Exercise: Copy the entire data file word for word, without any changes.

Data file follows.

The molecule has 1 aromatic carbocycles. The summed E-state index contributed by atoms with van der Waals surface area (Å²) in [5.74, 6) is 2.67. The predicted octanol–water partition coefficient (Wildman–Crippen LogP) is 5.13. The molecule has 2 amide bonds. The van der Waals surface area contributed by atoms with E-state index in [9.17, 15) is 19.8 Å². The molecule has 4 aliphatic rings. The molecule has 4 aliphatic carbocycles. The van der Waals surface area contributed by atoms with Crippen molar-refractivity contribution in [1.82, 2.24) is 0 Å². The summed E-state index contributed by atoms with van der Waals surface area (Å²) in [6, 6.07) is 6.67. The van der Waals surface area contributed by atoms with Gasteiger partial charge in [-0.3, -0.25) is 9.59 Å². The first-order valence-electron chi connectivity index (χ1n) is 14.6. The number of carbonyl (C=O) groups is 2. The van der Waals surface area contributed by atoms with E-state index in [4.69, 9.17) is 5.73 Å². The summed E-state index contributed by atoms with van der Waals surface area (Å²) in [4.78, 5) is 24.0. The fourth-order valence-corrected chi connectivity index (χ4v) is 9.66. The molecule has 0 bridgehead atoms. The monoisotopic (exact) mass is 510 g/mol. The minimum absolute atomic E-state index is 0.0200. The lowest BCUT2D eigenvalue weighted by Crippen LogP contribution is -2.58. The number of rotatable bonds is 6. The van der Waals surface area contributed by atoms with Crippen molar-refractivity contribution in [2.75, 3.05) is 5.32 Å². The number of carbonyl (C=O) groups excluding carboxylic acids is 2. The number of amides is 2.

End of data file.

The molecule has 1 aromatic carbocycles. The summed E-state index contributed by atoms with van der Waals surface area (Å²) in [5.74, 6) is 2.67. The predicted octanol–water partition coefficient (Wildman–Crippen LogP) is 5.13. The molecule has 2 amide bonds. The van der Waals surface area contributed by atoms with E-state index in [9.17, 15) is 19.8 Å². The molecule has 4 aliphatic rings. The molecule has 4 aliphatic carbocycles. The van der Waals surface area contributed by atoms with Crippen molar-refractivity contribution in [1.82, 2.24) is 0 Å². The summed E-state index contributed by atoms with van der Waals surface area (Å²) in [6, 6.07) is 6.67. The van der Waals surface area contributed by atoms with Gasteiger partial charge in [-0.3, -0.25) is 9.59 Å². The first-order valence-electron chi connectivity index (χ1n) is 14.6. The number of carbonyl (C=O) groups is 2. The van der Waals surface area contributed by atoms with E-state index in [4.69, 9.17) is 5.73 Å². The summed E-state index contributed by atoms with van der Waals surface area (Å²) in [4.78, 5) is 24.0. The fourth-order valence-corrected chi connectivity index (χ4v) is 9.66. The molecule has 0 bridgehead atoms. The monoisotopic (exact) mass is 510 g/mol. The minimum absolute atomic E-state index is 0.0200. The lowest BCUT2D eigenvalue weighted by Crippen LogP contribution is -2.58. The number of rotatable bonds is 6. The van der Waals surface area contributed by atoms with Crippen molar-refractivity contribution in [2.75, 3.05) is 5.32 Å². The number of carbonyl (C=O) groups excluding carboxylic acids is 2. The number of amides is 2.